[ARM] Raspberry Pi 4 series - boot from USB device

The people over at Archlinux Arm have been putting out some really great enhancements lately. Kudos to everyone involved with this.

One of the enhancements is the ability to boot from a USB device.
Another is linux-raspberrypi4 5.10.16-3 mainline kernel.

So today was spent playing with booting from a USB device. It culminated in a new version of the image installer.

In order to boot a RPi 4b or 400 from a USB device,
the onboard eeprom must have the latest version of firmware.
See Post # 3 on this topic.

Follow the instructions to git clone image-install, launch image-install, and answer some basic questions

So far, this only works on the 32 Bit OS. Then

and you end up with an Archlinux Arm base image install on a USB device.
Plug the USB device in your RPi4 and then install EndeavourOS with your choice of Desktop Environments.

Here are five USB devices I successfully installed Archlinux Arm on, and the three test beds I tested on.

Left to right: Sandisk USB Thumb drive 16 GB, Samsung 560 EVO 256 GB, Samsung T5 500 GB, Samsung T7 500 GB, and a Samsung m.2 NVME 970 + 500 GB in a NVME to USB C enclosure. I think they are pretty much lined up in order of speed also. No proof, just a subjective guess. Although between the last four the speed difference is probably insignificate.

Tested on a Raspberry Pi 4b 4 GB RAM, a Raspbery Pi 4b 8 GB RAM, and a Raspberry Pi 400.

As they say, no neofetch means it never happened.



Wow !!! That fast… look like I clean ssd later today​:blush: :pray: so much for this…


Many thanks to @Shjim for doing some testing on this. :pray: It came up that in order for a RPi 4b or 400 to boot from a USB device, the board must have the latest eeprom firmware installed.

Here is how to check for the installed eeprom firmware version, and how to update it IF you choose to do so.

The first thing that needs to be done, is check the EEPROM version in the Raspberry Pi 4b. If it isn’t the latest version, it needs to be updated to do USB boot. This only needs to be done once, then you are good to go. Raspberry Pi OS will be utilized to do this EEPROM upgrade. It is the official OS for RPi4, and the EEPROM update is now official and in their stable repository. This has to be the safest way to flash the EEPROM, but you still do this at YOUR OWN RISK.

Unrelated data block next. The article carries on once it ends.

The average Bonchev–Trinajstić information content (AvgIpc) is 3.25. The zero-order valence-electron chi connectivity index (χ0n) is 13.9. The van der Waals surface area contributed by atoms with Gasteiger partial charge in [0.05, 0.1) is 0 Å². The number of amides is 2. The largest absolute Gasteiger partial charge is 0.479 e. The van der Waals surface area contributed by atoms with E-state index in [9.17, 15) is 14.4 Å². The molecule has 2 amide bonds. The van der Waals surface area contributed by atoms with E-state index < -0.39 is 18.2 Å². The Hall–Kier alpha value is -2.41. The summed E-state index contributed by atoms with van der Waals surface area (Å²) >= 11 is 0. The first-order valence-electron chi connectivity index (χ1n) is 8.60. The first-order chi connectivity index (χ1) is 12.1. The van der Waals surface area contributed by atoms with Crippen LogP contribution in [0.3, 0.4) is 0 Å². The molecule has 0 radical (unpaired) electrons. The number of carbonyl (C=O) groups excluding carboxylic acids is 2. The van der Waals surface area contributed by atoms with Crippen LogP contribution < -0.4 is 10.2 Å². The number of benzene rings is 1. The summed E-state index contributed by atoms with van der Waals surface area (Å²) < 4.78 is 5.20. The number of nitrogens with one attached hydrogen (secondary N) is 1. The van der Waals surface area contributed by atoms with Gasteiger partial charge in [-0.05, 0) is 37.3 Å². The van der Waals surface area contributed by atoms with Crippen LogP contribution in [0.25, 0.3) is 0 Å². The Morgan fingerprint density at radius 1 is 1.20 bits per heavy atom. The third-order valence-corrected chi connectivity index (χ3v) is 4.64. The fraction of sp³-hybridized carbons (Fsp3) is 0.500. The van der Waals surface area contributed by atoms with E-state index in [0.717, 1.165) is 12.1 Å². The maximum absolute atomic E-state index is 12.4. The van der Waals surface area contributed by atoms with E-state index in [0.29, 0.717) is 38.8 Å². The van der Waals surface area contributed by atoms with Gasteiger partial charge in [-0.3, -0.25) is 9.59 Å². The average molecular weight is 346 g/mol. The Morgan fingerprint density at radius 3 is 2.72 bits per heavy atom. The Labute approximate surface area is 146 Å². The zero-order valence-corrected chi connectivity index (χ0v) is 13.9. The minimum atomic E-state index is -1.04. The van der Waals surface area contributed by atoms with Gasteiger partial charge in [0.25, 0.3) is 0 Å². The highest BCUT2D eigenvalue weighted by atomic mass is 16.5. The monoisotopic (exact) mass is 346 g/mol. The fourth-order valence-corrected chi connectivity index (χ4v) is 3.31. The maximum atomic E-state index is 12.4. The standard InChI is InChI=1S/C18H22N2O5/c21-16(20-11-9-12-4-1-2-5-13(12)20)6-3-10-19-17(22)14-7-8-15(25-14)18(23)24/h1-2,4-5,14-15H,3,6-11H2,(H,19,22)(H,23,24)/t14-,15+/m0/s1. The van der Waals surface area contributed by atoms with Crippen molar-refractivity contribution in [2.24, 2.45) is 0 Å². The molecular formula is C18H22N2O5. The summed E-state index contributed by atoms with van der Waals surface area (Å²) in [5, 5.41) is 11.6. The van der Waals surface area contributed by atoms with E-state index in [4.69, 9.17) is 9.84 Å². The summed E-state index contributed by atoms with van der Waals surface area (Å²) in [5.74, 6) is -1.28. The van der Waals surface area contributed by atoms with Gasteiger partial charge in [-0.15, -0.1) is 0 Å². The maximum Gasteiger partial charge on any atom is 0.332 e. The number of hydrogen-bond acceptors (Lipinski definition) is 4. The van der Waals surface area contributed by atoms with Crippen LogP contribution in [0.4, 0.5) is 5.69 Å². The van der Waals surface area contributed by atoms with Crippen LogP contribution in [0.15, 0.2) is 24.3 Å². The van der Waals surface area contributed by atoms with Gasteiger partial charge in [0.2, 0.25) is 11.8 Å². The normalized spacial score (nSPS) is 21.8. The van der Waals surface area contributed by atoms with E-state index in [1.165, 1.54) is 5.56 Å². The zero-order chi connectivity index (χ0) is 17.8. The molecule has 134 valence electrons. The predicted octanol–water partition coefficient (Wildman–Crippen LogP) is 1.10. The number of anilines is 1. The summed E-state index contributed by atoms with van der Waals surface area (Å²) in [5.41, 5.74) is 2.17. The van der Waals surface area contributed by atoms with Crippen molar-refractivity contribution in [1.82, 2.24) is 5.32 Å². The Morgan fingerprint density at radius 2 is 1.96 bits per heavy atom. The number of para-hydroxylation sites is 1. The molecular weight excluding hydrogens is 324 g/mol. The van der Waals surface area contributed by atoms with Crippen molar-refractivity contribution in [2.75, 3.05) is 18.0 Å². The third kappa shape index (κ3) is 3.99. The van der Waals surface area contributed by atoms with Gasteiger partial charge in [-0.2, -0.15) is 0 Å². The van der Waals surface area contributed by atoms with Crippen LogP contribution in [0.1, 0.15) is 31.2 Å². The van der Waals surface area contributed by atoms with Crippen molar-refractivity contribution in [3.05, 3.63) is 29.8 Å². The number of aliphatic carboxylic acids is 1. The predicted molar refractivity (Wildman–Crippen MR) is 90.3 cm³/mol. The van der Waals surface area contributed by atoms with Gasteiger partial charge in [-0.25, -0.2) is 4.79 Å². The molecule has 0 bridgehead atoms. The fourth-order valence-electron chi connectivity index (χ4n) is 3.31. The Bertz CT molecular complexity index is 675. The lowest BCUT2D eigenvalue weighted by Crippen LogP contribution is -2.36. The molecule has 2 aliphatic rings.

Install Raspberry Pi OS Lite on a 8GB or bigger micro SD card.
In a Operational Linux computer, in a internet browser go to:

and click on the ‘Raspberry Pi OS Lite’ download button.

After it is downloaded, using a file manager, go to the Downloads directory. Then on the downloaded file, right click, and use an Archive Manager to extract the image file.

Use gnome-disks or your favorite ISO burner to install the image on a 8 GB or larger micro SD card. When finished, insert the micro SD card in the Raspberry Pi 4b and power it up.

When the RPi4 is finished booting and doing a little house cleaning, log in as username ‘ pi ‘ and password ‘ raspberry ‘. Update the image.

$ sudo apt update
$ sudo apt full-upgrade
$ sudo systemctl reboot

After reboot, as user ‘ pi ’ edit the following config file using nano or vi

$ sudo nano /etc/default/rpi-eeprom-update
close file.

Check the Current firmware version

pi@raspberrypi:~ $ sudo rpi-eeprom-update

BCM2711 detected
VL805 firmware in bootloader EEPROM
Checking for updates in /lib/firmware/raspberrypi/bootloader/stable
Use raspi-config to select either the default-production release or latest update.
BOOTLOADER: up-to-date
CURRENT: Sat 16 Jan 2021 02:10:13 PM UTC (1610806213)
LATEST: Sat 16 Jan 2021 02:10:13 PM UTC (1610806213)
RELEASE: stable
VL805: up-to-date
CURRENT: 000138a1
LATEST: 000138a1

Check the installed version of the installed firmware. If it reads
CURRENT: 000138a1
It is up to date. If it is not 000138a1 (probably a lower number) then it is not up to date.